Back when Paramount Pictures was putting together “Grease” in 1977, Travolta made one major request: He wanted to have “blue-black hair like Rock Hudson and Elvis Presley.”
Nearly three decades later, Travolta not only recalls that odd fixation but also explains it: “When I was a kid, I saw those Rock Hudson and Elvis Presley movies and I loved that surrealism of blue-black hair. These guys had this almost cartoon thing about them. Black hair photographs blue, and I thought it was so authentic of the 1950s.”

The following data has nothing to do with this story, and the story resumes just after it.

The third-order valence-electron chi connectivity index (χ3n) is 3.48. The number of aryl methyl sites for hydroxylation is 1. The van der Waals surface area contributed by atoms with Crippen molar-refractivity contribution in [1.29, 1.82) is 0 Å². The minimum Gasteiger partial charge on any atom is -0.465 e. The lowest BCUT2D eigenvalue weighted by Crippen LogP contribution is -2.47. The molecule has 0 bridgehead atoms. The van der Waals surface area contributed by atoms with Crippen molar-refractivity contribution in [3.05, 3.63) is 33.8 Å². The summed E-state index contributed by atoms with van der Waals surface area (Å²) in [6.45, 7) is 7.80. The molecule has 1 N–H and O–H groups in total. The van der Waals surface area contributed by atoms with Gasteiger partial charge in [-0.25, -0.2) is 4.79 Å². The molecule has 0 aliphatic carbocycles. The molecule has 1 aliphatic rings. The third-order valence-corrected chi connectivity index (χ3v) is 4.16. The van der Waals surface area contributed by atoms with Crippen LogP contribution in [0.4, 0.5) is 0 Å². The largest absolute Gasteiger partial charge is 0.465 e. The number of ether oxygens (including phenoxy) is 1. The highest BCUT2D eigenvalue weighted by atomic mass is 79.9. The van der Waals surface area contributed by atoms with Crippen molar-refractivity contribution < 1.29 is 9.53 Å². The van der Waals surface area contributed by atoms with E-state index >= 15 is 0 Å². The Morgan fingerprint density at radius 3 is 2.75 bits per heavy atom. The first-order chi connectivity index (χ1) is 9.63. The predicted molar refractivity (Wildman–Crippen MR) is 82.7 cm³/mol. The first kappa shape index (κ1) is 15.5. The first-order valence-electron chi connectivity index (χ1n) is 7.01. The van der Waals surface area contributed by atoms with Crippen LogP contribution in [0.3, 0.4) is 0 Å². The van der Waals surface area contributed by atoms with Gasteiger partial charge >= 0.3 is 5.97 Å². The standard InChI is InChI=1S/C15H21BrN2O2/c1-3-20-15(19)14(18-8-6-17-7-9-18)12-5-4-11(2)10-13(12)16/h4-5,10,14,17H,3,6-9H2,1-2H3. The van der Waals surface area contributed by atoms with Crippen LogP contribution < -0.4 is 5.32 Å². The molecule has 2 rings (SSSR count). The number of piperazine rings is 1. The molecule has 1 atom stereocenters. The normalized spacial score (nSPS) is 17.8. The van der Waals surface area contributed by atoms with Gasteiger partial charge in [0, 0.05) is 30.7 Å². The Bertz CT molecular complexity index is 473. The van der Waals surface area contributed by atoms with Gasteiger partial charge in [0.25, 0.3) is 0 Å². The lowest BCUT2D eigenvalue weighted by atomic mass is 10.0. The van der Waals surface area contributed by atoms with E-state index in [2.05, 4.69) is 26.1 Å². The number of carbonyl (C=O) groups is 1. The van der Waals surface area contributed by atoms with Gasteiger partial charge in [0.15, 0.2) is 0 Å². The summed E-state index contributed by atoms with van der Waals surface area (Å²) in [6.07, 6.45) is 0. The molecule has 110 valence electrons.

For Travolta’s follow-up musical, “Hairspray,” he had far greater concerns than just his hair color.
“I tried to convince people that I actually was a woman,” he says of the Baltimore hausfrau Edna Turnblad. “I was trying to go into new territory.”
His inspirations: “I had a whole library of fantastic women from the movies to choose from: Anita Ekberg, Sophia Loren, Elizabeth Taylor, Delta Burke, all gone to flesh. They’re still beautiful, but they have a semblance of the shape they had when they were younger. And if they gained 200 pounds, they’d still have a semblance of their (original) shape. I just felt that if I could keep a degree of sexuality that it would emphasize the vulnerability of the Edna character.”